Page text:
My daughter called me in a panic one morning.
Her car was acting weird, sliding sideways on the ice and snow, as she attempted to drive along a busy, backed up highway. At one point she couldn’t move at all, when someone offered to push her. Then someone else driving by noticed that her rear wheel was not turning. When she called me, I told her to pump the parking brake a couple of times to loosen it. It was a long shot but surprisingly it worked and she was on her way again to her job. As we chatted, she recalled that no less than four people had already helped her to get to work that day.
It felt so strange to be able to communicate over the miles and in the midst of traffic find a quick solution to her problem. This event reminded me of the way God is able to quickly respond to our emergency prayers and send help. King David prayed in the Psalms, “Lord make haste to help me.”(Psa. 70:1) It is not a good idea to always rely on emergency prayers but at the same time it is good to know God is present now and can send help in an instant. The difficulty is we are not alway aware of God in those moment of distress. Yet, it is possible to learn to be more present to the divine in midst of our fast paced life. We do not need to let hurry invade every part of our lives nor allow the tyranny of the urgent to rule us.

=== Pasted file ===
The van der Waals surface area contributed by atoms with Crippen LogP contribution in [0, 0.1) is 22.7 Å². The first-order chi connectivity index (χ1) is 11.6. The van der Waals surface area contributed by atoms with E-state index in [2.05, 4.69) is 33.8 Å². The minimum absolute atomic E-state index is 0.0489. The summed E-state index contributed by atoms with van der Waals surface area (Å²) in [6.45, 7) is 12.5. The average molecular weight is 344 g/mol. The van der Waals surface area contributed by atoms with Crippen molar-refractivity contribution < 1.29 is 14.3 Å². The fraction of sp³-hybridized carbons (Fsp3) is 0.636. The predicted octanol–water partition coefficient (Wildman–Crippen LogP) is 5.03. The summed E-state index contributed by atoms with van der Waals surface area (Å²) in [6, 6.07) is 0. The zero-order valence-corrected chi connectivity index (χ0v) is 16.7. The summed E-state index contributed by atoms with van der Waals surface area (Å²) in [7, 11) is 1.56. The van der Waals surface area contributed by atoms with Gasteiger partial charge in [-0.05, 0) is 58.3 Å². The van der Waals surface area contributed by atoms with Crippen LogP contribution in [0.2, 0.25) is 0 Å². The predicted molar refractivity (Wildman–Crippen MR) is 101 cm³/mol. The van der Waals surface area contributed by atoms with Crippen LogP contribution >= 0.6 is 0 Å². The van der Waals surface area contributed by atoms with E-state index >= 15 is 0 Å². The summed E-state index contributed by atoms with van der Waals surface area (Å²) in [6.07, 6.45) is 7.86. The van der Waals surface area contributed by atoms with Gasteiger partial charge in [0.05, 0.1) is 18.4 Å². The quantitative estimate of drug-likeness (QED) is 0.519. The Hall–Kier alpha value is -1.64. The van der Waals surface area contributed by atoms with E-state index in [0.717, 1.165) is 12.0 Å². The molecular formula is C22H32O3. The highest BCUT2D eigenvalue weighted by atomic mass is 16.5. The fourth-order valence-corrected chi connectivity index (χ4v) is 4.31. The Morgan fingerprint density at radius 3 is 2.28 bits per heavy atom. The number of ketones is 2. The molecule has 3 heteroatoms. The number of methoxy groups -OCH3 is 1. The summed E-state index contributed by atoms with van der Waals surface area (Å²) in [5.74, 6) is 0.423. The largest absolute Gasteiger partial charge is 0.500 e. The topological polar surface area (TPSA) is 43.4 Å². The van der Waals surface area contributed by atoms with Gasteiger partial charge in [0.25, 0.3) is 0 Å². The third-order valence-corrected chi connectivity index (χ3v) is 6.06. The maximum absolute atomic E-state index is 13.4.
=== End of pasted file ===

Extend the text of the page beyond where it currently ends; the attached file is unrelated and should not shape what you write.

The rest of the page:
I recently read that bedtime stories can now be squeezed into sixty-second sound bites. Various authors have now condensed fairy tale classics for busy parents. Carl Honore writing about this in “The Praise of Slowness” says,
“ …my whole life has turned into an exercise in hurry, in packing more and more into every hour. I am a Scrooge with a stop watch, obsessed with saving every last scrap of time.”
If we are not careful hurry will fill our lives and we will miss something valuable, including the ability to enjoy the gift of life.
To see the gift within the rush of life takes attention. All God’s gifts deserve our observation, the small as well as the large, especially in light of the giver. I like to believe that the gift of a good neighbour who shovels my walk, or the driver who notices my daughter’s car wheel is not rotating, are displays of God’s care.
Barbara Brown Taylor in “The Preaching Life” describes how a friend’s sermon transformed her outlook. She says, “When the service was over that day, I walked out into a God-enchanted world, where I could not wait to find further clues of heaven on earth. Every leaf, every ant, every shiny rock called out to me… I became a detective of divinity, collecting evidence of God’s genius and admiring the tracks left for me to follow.
Thou hast given so much to me,
Give one thing more – a grateful heart,
Not thankful when it pleases me,
As if Thy blessings had spare days;
But such a heart whose pulse may be Thy praise.